Your current filters are…
The blogosphere is abuzz with bubble talk and predictions of a spectacular collapse just over the horizon. Is the Internet finally coming home to roost? Or have investors and entrepreneurs thrown caution to the wind and are recklessly ignoring the lessons of 1999?
Structured as a debate, this session will feature top VCs, entrepreneurs, and reporters with strongly opposing points of view on the current climate. We will ensure representation from the current crop of Internet darlings. The panel will begin by presenting data on new VC financings and IPOs – and then let the panel weigh in with their interpretation of the data. The moderator will be sure to provoke fact-based arguments from each panelist and to ensure lots of debate on how to characterize the current market. And we’ll end by forcing each panelist to make a prediction as to what the rest of 2012 will look like.
The organizers will ensure a current panel by inviting recognizable entrepreneurs with recent financings or exits to participate.
As the entrepreneur Prince sang, “So, tonite I’m gonna party like its nineteen ninety-nine.”
Social media is a means to end.
Social media is also increasingly horizontal in its application across the marketing funnel.
And it is a bubble.
As in 1999, this bubble is marked by four attributes:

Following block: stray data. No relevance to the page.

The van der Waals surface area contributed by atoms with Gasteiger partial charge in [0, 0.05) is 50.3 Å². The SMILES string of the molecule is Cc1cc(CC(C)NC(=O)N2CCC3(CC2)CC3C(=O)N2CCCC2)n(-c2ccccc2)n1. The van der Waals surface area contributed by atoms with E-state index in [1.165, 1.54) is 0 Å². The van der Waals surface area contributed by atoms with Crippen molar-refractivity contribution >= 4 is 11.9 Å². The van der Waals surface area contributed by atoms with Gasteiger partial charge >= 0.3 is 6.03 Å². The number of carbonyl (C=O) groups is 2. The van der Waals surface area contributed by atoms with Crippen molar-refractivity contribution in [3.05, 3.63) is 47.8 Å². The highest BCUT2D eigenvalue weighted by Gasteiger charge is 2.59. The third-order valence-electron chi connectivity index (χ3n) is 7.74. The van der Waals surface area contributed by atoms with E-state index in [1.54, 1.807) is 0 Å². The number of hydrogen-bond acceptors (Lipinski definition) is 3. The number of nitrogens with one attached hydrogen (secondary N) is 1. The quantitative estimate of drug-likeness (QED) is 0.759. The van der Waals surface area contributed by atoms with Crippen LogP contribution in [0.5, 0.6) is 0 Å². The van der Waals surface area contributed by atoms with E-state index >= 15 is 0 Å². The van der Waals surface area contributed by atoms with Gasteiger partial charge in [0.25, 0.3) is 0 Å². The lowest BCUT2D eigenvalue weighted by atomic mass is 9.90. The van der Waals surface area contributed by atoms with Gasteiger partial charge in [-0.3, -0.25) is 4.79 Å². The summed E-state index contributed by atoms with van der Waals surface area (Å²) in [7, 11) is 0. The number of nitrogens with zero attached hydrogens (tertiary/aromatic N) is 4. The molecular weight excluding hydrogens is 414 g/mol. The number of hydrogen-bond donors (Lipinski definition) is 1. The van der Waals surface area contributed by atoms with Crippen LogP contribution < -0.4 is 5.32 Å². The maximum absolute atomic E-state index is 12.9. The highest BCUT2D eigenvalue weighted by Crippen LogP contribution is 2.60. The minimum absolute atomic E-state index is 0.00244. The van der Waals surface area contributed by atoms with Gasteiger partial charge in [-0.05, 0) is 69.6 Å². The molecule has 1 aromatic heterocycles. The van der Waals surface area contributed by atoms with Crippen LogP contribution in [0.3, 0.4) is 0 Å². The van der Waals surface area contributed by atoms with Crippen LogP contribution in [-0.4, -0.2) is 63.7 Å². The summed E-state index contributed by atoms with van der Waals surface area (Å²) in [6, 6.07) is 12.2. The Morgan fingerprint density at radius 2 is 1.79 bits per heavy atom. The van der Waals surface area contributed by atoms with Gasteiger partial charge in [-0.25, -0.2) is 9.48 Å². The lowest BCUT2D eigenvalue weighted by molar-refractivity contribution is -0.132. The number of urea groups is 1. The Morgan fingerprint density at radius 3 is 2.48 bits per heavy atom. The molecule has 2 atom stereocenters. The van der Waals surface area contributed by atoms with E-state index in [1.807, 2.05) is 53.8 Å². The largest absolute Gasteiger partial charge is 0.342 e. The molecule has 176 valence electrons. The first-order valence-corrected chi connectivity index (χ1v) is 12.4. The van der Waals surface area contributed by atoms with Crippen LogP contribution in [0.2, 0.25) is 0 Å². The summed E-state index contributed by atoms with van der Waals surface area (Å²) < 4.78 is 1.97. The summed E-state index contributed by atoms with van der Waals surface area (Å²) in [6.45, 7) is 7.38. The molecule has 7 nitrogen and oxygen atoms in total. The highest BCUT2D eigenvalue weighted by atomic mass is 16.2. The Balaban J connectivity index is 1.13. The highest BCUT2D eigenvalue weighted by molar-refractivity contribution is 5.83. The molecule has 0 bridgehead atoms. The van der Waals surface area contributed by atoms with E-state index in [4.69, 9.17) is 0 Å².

Escalating valuations: Our panel will prove how Groupon cannot sustain growth, and the valuations of current social marketing stocks are not sustainable
Inflated salaries: How the scarcity of social marketing experts overinflated the salaries of the very people attending SXSW. This escalation came in part of a misguided panic in not understanding how to channel consumer behavior. This is why so many people are at SXSW with expense reports.
Dizzying competition: The world does not need more than 40 photo sharing services. We are at the end of the beginning, which will include a winnowing of services and consultants.
Tremendous hype: The number of publishers versus voyeurs is actually shrinking. This inversion of word-of-mouth to buzz is what bit Snakes on a Plane in 2006. Whenever there is a sustained inversion of buzz and word-of-mouth, the situation conflates.
SXSW is ground zero of this hype. The event elevates the channel over the objective, and the buzz over the results. It is a cultural event, but does not focus on analytics, results, and research, the cornerstones of social media. What happens at SXSW has little affect on the consumer unlike CES or E3.
9th–13th March 2012